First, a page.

Portrait of A.J. Swoboda

A.J. Swoboda

  • Pastor
  • Professor
  • Speaker
  • Writer
  • Community Architect

Location: Portland, Oregon | USA

Mar 30, 2012

The Good Doctor

My old man and I are both doctors. He’s one in medicine and I’m one in theology. Let’s talk for a moment about how the two are different.

One example comes to mind. If on some flight to Houston someone stands up on a plane all flustered and disheveled and screams at the top of their lungs, “is there a doctor on board?”, I’m not the doctor you’d want. You’d rather have my old man on that flight. Clearly. Now, sure, my dad doesn’t know koine Greek (what the New Testament is written in), or how Hebrew poetry is chiastically patterned, or how to craft a Good Friday sermon.

But let’s be honest here: a thorough exposition of the hypostatic union isn’t going help someone undergoing a massive heart attack. And explaining with great detail John Calvin’s theology of divine retribution isn’t going to make delivering a baby go any smoother. You want my dad for that stuff. You want me for some stuff. And you want neither of for some other stuff.

My old man and I are both doctors. But only one of us does heart attacks.

My dad tells me there’s major problems with the medical world. He has a term for it. Specialization. It goes something like this. There’s podiatrists for feet, and oncologists for cancer, and urology for bladders. Then there’s doctors for skin, for hair, for veins, even doctors for finger nails. You name it. A doctor for everything. But most doctors only do something as their specialty.

After finishing undergrad, pre-med students pack their bags and head off to medical school to undergo a three-year coffee-infused sleep-deprived seemingly endless boot camp on the complexities of medicine with a drill sergeant in a white lab coat who desperately needs some Altoids. Then, after taking a nap, the soon-to-be doctors decide what they want to specialize in.

There’s no such thing as un-declared at this stage. You have to do something.

Then, the newly minted doctors take an internship where they’ll learn the one special thing they want to be good at for the rest of their career. They call this residency, sometimes taking up to six years. Then they’re doctors in their specialty spending the rest of their life being really good at that one tiny little body part. Specialization is the practice of knowing one thing a lot and sometimes forgetting the whole thing. It’s seeing in hi-def x-ray the really miniscule minutia someone’s problems and not seeing the whole thing. It’s trading in your telescope for a microscope.

In the life of Christian faith, it is deeply important that we understand that if Jesus is the “good doctor,” he isn’t only a specialist. He doesn’t just do sin. Or just heaven. Or just chuch. He does it all. We minimize Jesus don’t we? Painting him into a corner and giving him this or that permission to do what we want. And he becomes, for us, a doctor who can do anything that we simply give permission to check our toes.

But Jesus isn’t a specialist. He’s a generalist. He does it all. Really well.

I know it may sound simplistic, but part of being church is learning to stop becoming a specialist of everyone else’s spiritual life. Jesus can see stuff we never can. The disciples are I the boat with Jesus with the wind, the waves, and probably a few wet shorts (Mark 4). Waking up Jesus, he looks at them and says: “Why don’t you believe?” I love the next line. And they were terrified.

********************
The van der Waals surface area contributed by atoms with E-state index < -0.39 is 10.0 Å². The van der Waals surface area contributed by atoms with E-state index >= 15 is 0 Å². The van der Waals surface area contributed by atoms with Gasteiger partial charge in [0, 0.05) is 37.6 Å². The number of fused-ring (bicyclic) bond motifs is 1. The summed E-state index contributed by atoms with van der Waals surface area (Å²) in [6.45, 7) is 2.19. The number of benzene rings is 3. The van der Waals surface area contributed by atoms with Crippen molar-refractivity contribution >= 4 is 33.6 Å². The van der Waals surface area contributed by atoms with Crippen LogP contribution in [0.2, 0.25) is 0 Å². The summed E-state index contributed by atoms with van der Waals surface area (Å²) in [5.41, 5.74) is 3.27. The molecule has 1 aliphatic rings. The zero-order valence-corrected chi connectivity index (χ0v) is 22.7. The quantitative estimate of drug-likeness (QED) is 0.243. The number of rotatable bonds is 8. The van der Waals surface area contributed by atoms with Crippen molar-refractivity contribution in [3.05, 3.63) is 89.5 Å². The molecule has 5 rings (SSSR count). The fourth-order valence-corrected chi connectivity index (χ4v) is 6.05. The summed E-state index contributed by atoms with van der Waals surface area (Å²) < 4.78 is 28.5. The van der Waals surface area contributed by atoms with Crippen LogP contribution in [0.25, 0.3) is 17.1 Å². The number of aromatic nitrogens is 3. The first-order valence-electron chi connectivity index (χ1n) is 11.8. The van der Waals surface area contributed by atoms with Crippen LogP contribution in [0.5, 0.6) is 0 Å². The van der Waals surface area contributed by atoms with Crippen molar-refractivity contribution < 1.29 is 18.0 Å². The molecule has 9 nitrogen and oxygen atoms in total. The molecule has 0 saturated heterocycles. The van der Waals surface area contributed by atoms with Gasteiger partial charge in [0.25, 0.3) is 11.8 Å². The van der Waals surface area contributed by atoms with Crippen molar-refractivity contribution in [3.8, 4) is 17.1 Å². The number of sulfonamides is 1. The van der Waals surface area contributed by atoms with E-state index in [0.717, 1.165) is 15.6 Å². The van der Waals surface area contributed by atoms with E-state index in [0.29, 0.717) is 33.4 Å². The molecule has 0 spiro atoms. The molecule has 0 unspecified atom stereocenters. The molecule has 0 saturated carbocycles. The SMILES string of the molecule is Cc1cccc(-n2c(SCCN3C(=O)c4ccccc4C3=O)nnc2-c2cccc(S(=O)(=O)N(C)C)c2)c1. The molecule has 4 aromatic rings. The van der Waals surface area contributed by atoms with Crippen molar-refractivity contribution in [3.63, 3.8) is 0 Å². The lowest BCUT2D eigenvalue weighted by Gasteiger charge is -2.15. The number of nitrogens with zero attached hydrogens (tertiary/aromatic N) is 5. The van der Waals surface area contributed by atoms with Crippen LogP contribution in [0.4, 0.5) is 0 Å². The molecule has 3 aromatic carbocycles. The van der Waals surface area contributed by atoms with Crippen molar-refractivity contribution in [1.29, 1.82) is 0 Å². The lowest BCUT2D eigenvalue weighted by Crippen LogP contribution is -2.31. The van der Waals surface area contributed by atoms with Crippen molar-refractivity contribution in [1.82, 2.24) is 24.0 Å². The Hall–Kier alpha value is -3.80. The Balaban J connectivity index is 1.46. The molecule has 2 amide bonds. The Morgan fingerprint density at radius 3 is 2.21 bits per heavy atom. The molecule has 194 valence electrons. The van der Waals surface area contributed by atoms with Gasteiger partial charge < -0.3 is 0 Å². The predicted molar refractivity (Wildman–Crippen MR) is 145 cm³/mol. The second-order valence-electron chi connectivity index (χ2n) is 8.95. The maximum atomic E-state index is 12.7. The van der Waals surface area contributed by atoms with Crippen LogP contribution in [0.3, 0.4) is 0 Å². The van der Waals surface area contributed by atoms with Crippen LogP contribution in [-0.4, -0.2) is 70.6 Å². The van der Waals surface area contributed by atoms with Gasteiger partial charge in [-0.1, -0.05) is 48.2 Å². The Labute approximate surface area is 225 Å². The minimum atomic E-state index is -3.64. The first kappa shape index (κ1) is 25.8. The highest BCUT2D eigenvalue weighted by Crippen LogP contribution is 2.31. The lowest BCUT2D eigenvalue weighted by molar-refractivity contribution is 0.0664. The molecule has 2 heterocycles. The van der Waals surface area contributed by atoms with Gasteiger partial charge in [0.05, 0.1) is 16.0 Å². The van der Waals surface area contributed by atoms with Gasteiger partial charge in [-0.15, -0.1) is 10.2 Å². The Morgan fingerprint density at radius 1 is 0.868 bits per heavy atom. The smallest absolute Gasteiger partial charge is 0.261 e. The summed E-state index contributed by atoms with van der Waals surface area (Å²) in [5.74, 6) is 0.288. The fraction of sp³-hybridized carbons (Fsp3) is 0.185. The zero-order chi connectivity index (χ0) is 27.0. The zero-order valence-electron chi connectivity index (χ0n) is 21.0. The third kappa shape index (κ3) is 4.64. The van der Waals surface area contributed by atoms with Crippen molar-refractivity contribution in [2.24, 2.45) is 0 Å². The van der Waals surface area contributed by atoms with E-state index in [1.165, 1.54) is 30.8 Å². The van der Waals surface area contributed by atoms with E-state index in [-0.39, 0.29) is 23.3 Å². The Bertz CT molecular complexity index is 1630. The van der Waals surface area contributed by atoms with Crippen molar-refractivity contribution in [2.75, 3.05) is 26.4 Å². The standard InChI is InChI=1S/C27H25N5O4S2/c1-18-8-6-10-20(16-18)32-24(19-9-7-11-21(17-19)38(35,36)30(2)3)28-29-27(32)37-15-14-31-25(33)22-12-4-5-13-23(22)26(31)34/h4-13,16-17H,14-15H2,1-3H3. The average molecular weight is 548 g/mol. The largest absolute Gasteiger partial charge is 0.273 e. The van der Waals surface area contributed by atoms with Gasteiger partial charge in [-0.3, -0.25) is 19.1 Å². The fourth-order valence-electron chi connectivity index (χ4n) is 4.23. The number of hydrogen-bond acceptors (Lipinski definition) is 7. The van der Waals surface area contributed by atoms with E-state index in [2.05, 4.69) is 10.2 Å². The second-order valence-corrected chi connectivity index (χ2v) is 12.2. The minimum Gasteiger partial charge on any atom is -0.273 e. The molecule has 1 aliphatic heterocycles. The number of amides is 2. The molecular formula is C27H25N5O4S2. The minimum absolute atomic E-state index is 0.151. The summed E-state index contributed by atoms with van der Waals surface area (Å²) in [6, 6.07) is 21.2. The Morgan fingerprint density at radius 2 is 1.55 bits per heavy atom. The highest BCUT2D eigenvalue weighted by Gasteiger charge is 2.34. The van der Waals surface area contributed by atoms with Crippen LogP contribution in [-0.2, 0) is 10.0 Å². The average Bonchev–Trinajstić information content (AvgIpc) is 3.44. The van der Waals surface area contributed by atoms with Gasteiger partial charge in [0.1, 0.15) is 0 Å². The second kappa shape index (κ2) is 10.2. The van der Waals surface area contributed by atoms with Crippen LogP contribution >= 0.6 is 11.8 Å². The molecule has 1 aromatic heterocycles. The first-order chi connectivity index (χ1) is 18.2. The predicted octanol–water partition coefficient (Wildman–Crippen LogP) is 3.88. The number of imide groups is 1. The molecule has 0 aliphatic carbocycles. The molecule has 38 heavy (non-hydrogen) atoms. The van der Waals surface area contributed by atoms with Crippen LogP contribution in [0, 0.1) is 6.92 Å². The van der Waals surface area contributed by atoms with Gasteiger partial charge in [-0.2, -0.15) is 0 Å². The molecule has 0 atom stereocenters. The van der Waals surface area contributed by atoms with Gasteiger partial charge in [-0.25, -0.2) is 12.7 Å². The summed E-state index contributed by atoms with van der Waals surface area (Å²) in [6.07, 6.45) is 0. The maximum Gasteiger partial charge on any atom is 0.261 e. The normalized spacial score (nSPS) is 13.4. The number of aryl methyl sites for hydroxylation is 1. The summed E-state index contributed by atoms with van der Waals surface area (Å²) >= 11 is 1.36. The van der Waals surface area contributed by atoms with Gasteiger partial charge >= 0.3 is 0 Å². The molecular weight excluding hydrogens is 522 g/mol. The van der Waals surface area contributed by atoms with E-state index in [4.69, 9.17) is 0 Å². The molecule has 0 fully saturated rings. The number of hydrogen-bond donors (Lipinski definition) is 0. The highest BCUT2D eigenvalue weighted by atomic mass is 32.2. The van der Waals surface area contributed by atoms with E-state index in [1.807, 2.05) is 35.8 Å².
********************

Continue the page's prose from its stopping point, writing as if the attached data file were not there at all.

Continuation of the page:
It’s a terrible thing to know someone knows you. Too well.

Augustine said that God knows us better than we know ourselves.

And that is the case with others too. We didn’t create people so we don’t know how to fix them. Listen, specialists are important for some stuff. They believe they have found the actual dog that would be referenced in Scripture. A specialist found that dog. But pretending we are specialists spiritually for others in community can be dangerous. We aren’t the good doctor. We are bad doctors. We should all learn to “punish the specialist.”

So then, how do we help others?

Simple. Point to your doctor. Refer people. Send them to the one who got you healthy.

Christians are consults for God.

Being a Christian is like being a nurse in a waiting room: our whole job is to take people to the back room where the real doc is.




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Books I've Written

Living People I Read

Alan Hirsch

Allan Anderson

Amos Yong

Bernard Anderson

Dale Davis

Don Carson

Donald Bloesch

Donald Dayton

Donald Gelpi

Ed Dobson

Elizabeth Johnson

Eugene Peterson

Frederick Beuchner

Gary Babcock

Gordon Fee

Gregory Boyd

Harvey Cox

John Drane

John Goldingay

John Stott

John Zizioulas

Jim Belcher

Jürgen Moltmann

Karen Armstrong

Kenneth Bailey

Kevin Vanhoozer

Kirsteen Kim

Larry Hurtado

Lauren Winner

Mark Cartledge

Margaret Feinberg

Mel Robeck

Nancey Murphy

N.T. Wright

Paul Hiebert

Ray Bakke

Richard Baukham

Rodney Clapp

Robert Banks

Rowan Williams

Sallie McFague

Stanley Fish

Stanley Hauerwas

Thomas Schmidt

Timothy Keller

Walter Brueggemann

Zygmunt Bauman

Dead People I Read

Aimee Semple McPherson



Basil the Great

Charles Spurgeon

Charles Wesley

Colin Gunton

C.S. Lewis

David Bosch

Dorothy Day

Dorothy Sayer

G.K. Chesterton

George Eldon Ladd

Hendrickus Berkhof

Henri Nouwen

John Wesley

Jonathan Edwards

John Calvin

Joseph Fitzmyer

Karl Barth

Leslie Newbigin

Martin Luther

Michel Foucault

Paul Tillich

Raymond Brown

Robert Farrar Capon

Roland Allen

Simone Weil

Steven Bevans

Theresa of Avila

Vincent Donovan

Walter Hollenweger

William McClendon